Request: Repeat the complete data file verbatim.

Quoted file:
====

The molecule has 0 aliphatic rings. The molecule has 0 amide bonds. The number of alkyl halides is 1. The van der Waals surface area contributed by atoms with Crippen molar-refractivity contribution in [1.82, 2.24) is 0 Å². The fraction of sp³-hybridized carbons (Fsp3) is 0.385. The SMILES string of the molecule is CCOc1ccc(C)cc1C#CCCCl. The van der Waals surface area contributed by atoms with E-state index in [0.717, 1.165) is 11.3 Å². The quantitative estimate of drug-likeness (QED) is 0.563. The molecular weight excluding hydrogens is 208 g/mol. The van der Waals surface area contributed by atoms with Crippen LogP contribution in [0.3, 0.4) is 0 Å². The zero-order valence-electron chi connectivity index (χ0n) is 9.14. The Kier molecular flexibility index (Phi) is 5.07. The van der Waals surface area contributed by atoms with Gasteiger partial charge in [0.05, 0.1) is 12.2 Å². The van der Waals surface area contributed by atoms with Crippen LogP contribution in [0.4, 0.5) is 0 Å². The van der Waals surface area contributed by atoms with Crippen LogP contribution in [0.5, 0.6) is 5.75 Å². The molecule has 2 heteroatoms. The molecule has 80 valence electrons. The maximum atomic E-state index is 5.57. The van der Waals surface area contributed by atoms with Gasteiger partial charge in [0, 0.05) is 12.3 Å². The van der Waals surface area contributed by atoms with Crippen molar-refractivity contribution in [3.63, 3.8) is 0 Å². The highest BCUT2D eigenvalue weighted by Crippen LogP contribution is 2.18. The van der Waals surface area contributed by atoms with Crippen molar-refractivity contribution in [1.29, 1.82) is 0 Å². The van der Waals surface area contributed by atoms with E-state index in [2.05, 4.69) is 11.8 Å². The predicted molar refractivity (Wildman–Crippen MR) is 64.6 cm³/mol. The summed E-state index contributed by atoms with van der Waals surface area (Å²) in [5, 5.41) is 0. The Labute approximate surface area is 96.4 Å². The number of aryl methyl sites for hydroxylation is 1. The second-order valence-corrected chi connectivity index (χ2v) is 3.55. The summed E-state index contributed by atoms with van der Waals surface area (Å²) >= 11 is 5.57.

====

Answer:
The molecule has 0 aliphatic rings. The molecule has 0 amide bonds. The number of alkyl halides is 1. The van der Waals surface area contributed by atoms with Crippen molar-refractivity contribution in [1.82, 2.24) is 0 Å². The fraction of sp³-hybridized carbons (Fsp3) is 0.385. The SMILES string of the molecule is CCOc1ccc(C)cc1C#CCCCl. The van der Waals surface area contributed by atoms with E-state index in [0.717, 1.165) is 11.3 Å². The quantitative estimate of drug-likeness (QED) is 0.563. The molecular weight excluding hydrogens is 208 g/mol. The van der Waals surface area contributed by atoms with Crippen LogP contribution in [0.3, 0.4) is 0 Å². The zero-order valence-electron chi connectivity index (χ0n) is 9.14. The Kier molecular flexibility index (Phi) is 5.07. The van der Waals surface area contributed by atoms with Gasteiger partial charge in [0.05, 0.1) is 12.2 Å². The van der Waals surface area contributed by atoms with Crippen LogP contribution in [0.4, 0.5) is 0 Å². The van der Waals surface area contributed by atoms with Crippen LogP contribution in [0.5, 0.6) is 5.75 Å². The molecule has 2 heteroatoms. The molecule has 80 valence electrons. The maximum atomic E-state index is 5.57. The van der Waals surface area contributed by atoms with Gasteiger partial charge in [0, 0.05) is 12.3 Å². The van der Waals surface area contributed by atoms with Crippen molar-refractivity contribution in [3.63, 3.8) is 0 Å². The highest BCUT2D eigenvalue weighted by Crippen LogP contribution is 2.18. The van der Waals surface area contributed by atoms with Crippen molar-refractivity contribution in [1.29, 1.82) is 0 Å². The van der Waals surface area contributed by atoms with E-state index in [2.05, 4.69) is 11.8 Å². The predicted molar refractivity (Wildman–Crippen MR) is 64.6 cm³/mol. The summed E-state index contributed by atoms with van der Waals surface area (Å²) in [5, 5.41) is 0. The Labute approximate surface area is 96.4 Å². The number of aryl methyl sites for hydroxylation is 1. The second-order valence-corrected chi connectivity index (χ2v) is 3.55. The summed E-state index contributed by atoms with van der Waals surface area (Å²) >= 11 is 5.57.